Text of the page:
Source: Rev Bras Psiquiatr. 2015 Jan-Mar;37(1):21-30. doi: 10.1590/1516-4446-2014-1446
the current study there were 124 patients (72 females; 52 males; mean
age 53 yo). The patients were given various clinical and psychiatric
evaluations. No patients were receiving HCV treatment. Various
in-person interviews were given to determine socio-economic information,
health-related quality of life, income, smoking, alcohol and drug
30.6% had major depressive disorder, which is consistent with other
studies. The degree of major depressive disorder and other psychiatric
disorders found in people with hepatitis C is associated with
health-related quality of life rather than tied to the degree of liver
fibrosis. The authors noted that more attention needs to be devoted to
“the implementation of integrated medical, psychiatric, and [that]
psychological care may be helpful.”
with chronic hepatitis C have depressive disorders—this is a seven-fold
higher rate than the general population.
HCV cause depression? Many experts believe that the hepatitis C virus
causes depression, but the exact mechanism hasn’t been completely
understood. There have been some studies that have shown that the
hepatitis C virus passes the blood-brain barrier and there have been
viral particles found in brain tissue. Another possible reason for
depressive disorders could potentially be the results of the immune
system cells fighting off the virus in brain tissue.
depression in people with hepatitis C, it is clear that curing hepatitis
C also can increase the quality of life leading to a wide variety of
improvements in health including mental health. It’s time that we
recognize that we should treat everyone with hepatitis C regardless of
the degree of liver damage—hepatitis C is NOT just a liver disease.
Changes in characteristics of hepatitis C patients seen in a liver
center in the United States during the last decade—N Talaat et al.
Source: Journal of Viral Hepatitis Volume 22,Issue 5, pages 481–488, May 2015
was a retrospective study of the records of patients seen in liver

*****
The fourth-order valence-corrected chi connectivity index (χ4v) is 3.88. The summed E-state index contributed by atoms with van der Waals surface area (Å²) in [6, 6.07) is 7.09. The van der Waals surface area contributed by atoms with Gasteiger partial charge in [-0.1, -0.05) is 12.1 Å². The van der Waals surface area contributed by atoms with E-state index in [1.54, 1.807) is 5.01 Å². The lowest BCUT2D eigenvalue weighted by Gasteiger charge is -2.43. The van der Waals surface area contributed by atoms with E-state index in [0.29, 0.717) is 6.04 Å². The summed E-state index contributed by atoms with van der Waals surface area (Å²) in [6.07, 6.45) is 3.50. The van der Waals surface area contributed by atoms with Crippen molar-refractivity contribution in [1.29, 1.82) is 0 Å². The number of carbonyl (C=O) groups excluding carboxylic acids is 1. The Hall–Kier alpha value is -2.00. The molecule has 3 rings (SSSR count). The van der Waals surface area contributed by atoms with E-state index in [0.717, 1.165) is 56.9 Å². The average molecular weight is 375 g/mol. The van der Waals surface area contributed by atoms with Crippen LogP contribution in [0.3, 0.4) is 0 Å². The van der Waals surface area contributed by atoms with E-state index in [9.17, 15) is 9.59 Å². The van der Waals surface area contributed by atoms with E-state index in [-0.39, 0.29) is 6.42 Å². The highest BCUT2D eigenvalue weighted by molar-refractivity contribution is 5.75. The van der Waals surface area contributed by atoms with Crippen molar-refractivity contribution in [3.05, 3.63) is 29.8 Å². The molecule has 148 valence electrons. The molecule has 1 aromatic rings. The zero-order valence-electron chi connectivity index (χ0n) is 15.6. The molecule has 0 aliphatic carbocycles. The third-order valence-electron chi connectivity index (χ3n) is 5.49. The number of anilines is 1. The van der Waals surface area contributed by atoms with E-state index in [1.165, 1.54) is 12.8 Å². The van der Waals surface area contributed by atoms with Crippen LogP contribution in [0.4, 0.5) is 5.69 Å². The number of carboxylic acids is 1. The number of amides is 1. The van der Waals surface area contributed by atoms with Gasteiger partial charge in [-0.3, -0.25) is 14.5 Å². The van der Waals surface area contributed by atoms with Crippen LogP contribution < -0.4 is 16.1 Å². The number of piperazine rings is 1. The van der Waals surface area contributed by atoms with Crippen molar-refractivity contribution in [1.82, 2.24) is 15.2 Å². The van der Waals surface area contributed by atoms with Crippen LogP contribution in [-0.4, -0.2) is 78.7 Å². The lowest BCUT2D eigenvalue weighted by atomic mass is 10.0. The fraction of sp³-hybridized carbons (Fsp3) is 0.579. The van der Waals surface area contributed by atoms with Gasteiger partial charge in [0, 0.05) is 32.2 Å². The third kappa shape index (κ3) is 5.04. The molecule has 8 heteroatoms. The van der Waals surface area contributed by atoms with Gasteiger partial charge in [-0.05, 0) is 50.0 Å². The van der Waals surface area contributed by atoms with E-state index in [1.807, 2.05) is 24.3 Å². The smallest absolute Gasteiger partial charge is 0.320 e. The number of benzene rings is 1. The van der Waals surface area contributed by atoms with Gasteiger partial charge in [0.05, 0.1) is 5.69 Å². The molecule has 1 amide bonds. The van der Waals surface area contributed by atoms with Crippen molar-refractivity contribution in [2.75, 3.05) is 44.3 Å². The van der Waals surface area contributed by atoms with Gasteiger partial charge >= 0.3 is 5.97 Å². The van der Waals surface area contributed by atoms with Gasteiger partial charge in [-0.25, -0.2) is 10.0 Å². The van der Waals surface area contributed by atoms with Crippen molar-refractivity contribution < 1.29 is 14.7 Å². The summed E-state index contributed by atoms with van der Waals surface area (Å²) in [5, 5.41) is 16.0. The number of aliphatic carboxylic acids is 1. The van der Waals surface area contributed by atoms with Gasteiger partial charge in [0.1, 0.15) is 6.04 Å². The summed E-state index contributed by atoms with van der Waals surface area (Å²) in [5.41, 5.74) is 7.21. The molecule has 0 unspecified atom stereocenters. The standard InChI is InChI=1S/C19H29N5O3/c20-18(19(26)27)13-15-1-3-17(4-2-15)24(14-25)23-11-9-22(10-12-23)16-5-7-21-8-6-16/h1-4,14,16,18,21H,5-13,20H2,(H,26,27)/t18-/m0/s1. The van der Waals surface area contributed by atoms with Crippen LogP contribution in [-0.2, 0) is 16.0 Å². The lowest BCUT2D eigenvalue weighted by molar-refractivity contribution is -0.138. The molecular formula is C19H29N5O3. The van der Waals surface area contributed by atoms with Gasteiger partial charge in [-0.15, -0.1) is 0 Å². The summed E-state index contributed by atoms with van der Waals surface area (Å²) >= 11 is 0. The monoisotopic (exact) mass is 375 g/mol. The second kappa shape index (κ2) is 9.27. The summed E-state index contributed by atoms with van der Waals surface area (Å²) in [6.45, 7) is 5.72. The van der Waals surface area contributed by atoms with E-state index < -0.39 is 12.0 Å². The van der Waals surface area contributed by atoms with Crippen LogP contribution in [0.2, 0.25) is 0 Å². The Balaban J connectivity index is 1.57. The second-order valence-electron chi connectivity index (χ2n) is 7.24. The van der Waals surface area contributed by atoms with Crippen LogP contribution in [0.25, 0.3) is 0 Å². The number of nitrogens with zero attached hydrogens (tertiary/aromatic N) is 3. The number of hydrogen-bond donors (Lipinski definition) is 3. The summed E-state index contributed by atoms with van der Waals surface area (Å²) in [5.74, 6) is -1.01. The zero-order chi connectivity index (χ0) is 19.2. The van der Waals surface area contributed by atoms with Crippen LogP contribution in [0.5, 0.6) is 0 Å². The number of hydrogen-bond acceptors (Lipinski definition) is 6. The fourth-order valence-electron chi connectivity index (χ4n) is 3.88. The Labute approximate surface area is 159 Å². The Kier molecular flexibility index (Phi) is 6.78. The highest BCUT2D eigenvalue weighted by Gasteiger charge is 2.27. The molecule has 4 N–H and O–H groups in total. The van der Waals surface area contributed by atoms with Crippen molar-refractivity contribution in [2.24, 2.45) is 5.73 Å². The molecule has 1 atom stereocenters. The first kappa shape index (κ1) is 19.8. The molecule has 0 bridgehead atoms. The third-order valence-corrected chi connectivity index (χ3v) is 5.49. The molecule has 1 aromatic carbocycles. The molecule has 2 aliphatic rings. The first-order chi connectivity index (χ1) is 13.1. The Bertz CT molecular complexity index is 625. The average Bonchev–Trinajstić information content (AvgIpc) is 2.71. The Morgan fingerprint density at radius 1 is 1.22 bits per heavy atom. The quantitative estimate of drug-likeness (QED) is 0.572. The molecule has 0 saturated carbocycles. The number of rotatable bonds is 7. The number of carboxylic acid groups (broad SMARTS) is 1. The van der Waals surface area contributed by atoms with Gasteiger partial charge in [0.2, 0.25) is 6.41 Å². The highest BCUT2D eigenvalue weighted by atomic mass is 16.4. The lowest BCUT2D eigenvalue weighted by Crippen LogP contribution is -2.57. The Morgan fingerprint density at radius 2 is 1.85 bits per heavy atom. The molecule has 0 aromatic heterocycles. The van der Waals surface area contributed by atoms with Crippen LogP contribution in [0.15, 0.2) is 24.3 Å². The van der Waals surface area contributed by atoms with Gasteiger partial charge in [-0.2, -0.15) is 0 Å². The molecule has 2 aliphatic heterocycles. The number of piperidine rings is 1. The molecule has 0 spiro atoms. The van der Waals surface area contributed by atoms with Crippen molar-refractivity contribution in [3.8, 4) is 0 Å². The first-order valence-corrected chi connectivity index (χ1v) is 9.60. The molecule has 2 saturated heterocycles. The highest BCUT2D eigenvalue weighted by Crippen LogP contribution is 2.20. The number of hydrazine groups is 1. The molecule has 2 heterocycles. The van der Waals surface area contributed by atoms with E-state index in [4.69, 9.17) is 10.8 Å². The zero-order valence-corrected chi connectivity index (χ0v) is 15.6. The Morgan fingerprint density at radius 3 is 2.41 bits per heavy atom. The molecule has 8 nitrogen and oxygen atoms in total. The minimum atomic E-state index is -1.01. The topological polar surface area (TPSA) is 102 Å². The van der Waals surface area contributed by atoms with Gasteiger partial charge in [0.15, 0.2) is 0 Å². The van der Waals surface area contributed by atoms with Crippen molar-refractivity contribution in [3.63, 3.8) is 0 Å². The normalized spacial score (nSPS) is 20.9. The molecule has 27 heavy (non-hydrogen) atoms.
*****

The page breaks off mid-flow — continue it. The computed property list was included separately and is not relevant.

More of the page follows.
clinics 1998-1999 (Era-1) compared to the records of patients seen
describe the characteristics of people with HCV who were newly referred
to liver clinics in Era-1 (538 patients). The records from Era-1
patients were compared to those of patients who were seen in Era-2 (810
patients). Advanced liver disease was defined as cirrhosis,
decompensated cirrhosis, or liver cancer.
(median age 56 vs 45 years), more likely to be Black (17.2% vs 11.6%)
and had a longer interval between diagnosis and referral (median 4
years vs 2 years). Genotype 1 was similar in both Era’s, but genotype
1a was 39.9% vs 53.8% in Era-2.
treatment-experienced patients in the Era 2 patient group, the
comparison showed that more than three quarters of the patients had
never been treated.
to have advanced disease at referral (61.6% vs 51.5%)—with an
eightfold higher prevalence of HCC or liver cancer (21.6% vs 2.6%).
The changes in the Era-2 patients points to important trends in the
hepatitis C population. These changes occurred over a relatively short
period of time:
The majority of patients identified had not been treated.
More patients had HCV
genotype 1a – generally a more difficult genotype/subtype to treat.
This also reflects a change in the demographics of the HCV population
of the United States.
The aging of the HCV population is reflective of more advanced disease including an eight-fold increase in liver cancer.
This study speaks volumes. In this short period of time there has
been a major advance in the rate of liver disease progression—most
notably the increase in liver cancer is frightening.